The Relationship Between Length, Width and Resistance of a Wire

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The Relationship Between Length, Width and Resistance of a Wire

Aim: To investigate how the length and width of a wire affects the

resistance of the wire.

What is resistance?

Electricity is conducted through a conductor, in this case wire, by

means of free electrons. The number of free electrons depends on the

material and more free electrons means a better conductor, i.e. gold

has less resistance. For example, gold has more free electrons than

iron and, as a result, it is a better conductor. The free electrons

are given energy and as a result, move and collide with neighbouring

free electrons. This happens across the length of the wire and thus

electricity is conducted. Resistance is the result of energy lost as

heat. It involves collisions between the free electrons, the fixed

particles of the metal, other free electrons and impurities. These

collisions convert some of the energy that the free electrons are

carrying into heat which means that electrical energy is lost.

Apparatus: I will be using: - An Ammeter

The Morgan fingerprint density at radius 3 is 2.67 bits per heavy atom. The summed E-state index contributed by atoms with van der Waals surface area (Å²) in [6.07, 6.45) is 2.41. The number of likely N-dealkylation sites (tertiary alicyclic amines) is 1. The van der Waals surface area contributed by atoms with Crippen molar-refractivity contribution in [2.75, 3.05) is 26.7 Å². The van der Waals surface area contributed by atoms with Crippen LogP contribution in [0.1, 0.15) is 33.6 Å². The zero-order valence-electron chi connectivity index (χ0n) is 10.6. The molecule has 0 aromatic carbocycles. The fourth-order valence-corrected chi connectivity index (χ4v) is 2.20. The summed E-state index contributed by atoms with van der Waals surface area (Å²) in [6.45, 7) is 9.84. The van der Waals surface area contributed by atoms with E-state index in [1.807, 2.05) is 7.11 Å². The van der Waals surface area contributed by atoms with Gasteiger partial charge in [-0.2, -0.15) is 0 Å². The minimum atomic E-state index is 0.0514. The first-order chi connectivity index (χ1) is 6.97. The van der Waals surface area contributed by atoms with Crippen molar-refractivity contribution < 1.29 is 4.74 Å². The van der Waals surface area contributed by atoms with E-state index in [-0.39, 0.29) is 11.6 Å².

- Voltmeter

- Variable resistor

- Power Supply

- Various diameters of wire

- Crocodile clips

- Metre ruler



Secondary Source - (Obtained in A-level PHYSICS by Roger Muncaster.

Page 536.)

The electrical resistivity of a material is defined by



· R = Resistance of some conductor(Ω)

· L = Length of the conductor(m)

· A = Area of cross - section of the conductor (m²)

· Ï = the resistivity of the material of which the conductor is made


The experimental determination of the resistivity of a material

involves measuring the resistance of a specimen of the material. The

specimen must be regularly shaped in the form of a wire; its diameter

should be measured at six different points.

Variables and Controls:

The variables that I will be using are the length and diameter of the


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